Philadelphia 76ers: Joel Embiid is ahead of LeBron James in MVP race

Joel Embiid | Philadelphia 76ers (Photo by Mitchell Leff/Getty Images)
Joel Embiid | Philadelphia 76ers (Photo by Mitchell Leff/Getty Images) /

The Philadelphia 76ers have a true MVP contender in Joel Embiid.

No major award category is impacted more by narrative than MVP. It is often difficult to objectively select the “best” performer in a given season. There are so many variables at play. Team success, offense vs. defense, the fact that every voter has individual preferences — it’s a miracle we ever arrived at a unanimous MVP.

That said, Philadelphia 76ers center Joel Embiid is putting together a strong MVP campaign in 2021. The Sixers are in first place and have weathered various injuries to arrive at 20-10. Embiid is averaging 30.5 points, 11.0 rebounds, and 3.2 assists. He is shooting 54.7 percent from the field, 40.0 percent from 3, and 85.3 percent from the charity stripe — all career highs.

What Embiid has done as a thundering 7-footer in the modern NBA is nothing short of miraculous. The game has slowed down for him this season. He’s committing fewer turnovers, making better passes, and flat-out torturing defenses at every level. Leave him one-on-one, and he’s the odds-on favorite to win his matchup. Bring a double, and Embiid is handling them better than ever.

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It is too early for grand proclamations, but Embiid is putting together arguably the best offensive season in the league. On the other end, Embiid is among the handful of real Defensive Player of the Year contenders — joined on the shortlist by his teammate, Ben Simmons.

Embiid is doing it on both ends. He is wrecking defenses and offenses. The Sixers’ roster is deeply flawed and has struggled to survive any sort of absence this season. If not for Embiid, it’s clear this team would not have 1.5 games on Brooklyn and 3.0 games on Milwaukee in the standings.

It is therefore curious that Embiid is not more widely embraced as the MVP favorite. Sure, there have been plenty of worthy performers this season. Nikola Jokic, Damian Lillard, Stephen Curry, and Luka Doncic have all put together career-defining seasons to this point. And yet, it is LeBron James who constantly edges out Embiid in early MVP rankings.

No disrespect to James, who deserves his label as the best player in basketball. If I had to venture a guess as to who wins the championship, it’s probably the Lakers. If I had to venture a guess as to who wins Finals MVP, it’s probably LeBron. When it comes to the regular season award, however, the 36-year-old’s consensus lead over Embiid is confounding.

Narrative is, of course, at play. The Lakers are now down Anthony Davis for an extended period of time, shifting more of the focus on LeBron. He’s also doing historic things at 36 years old, playing in his 18th season and starting his 17th consecutive All-Star game. It’s not hard to see why the biggest name in the biggest market is getting extra love this season.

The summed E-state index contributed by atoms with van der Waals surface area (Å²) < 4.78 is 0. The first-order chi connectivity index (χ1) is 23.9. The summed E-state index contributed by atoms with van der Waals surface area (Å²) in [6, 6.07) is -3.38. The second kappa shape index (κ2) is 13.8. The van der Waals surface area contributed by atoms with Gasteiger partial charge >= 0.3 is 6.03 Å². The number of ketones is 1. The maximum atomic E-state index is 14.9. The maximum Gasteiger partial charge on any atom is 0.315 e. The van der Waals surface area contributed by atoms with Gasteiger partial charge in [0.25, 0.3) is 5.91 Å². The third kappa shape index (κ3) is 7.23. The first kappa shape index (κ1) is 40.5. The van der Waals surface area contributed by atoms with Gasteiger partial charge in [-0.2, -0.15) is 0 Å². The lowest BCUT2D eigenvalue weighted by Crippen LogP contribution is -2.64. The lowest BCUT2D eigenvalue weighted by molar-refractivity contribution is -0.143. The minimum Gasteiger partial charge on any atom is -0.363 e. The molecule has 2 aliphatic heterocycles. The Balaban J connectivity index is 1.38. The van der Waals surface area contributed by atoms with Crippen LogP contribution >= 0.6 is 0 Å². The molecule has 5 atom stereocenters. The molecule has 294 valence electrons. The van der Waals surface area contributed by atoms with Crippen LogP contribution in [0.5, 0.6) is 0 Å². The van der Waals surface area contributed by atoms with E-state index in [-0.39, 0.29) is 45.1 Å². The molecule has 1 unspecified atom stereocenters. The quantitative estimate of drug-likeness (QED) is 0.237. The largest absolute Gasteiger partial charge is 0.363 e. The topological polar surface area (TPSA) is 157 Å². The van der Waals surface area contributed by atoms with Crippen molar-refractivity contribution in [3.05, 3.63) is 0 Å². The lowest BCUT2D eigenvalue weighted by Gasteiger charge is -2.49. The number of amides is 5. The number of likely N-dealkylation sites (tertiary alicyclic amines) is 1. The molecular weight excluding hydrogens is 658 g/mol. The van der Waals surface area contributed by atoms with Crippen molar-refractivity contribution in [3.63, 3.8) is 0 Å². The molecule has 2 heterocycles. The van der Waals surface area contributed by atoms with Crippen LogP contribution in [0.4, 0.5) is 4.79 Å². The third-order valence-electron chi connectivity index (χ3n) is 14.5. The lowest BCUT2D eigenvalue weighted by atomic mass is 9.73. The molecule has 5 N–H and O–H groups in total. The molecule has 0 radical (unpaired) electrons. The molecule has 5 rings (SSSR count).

That said, James has not been particularly impressive — not relative to the general expectation that comes with his play. Many would argue LeBron has deserved more than the four MVPs on his resume. I would tend to agree. That said, forcing in a fifth MVP when it isn’t truly deserved does not feel like the proper compensation. That’s like Leonardo DiCaprio winning the Oscar for The Revenant — great performance, sure, but also a thinly veiled make-up for past snubs.

We have a long way to go, and a lot can change between now and when the media votes. The Lakers are 22-8 — two games better than Philadelphia. LeBron will have center-stage without AD for at least four weeks, and he is LeBron freakin’ James. Averages of 25.9 points, 8.2 rebounds, and 7.9 assists on 50.8 percent shooting are nothing to scoff at.

So far, however, Embiid has compiled the more impressive individual campaign — at least, it seems so on paper. We can debate the merits of a ball-dominant interior scorer vs. an elite-level perimeter creator, but Embiid has done his fair share of single-handedly steering the Sixers offense. He has scored with remarkable efficiency from every spot on the floor, while again, anchoring the defense. He is playing elite, career-best basketball on both ends of the floor.

James is understandably lauded by the broader basketball community. It’s impossible to underestimate his impact on the game. He’s probably going to win another championship or two before he calls it quits. But it’s Joel Embiid — not LeBron James — who should top MVP ballots right now.

Next. Embiid, the perfect blend of greatness. dark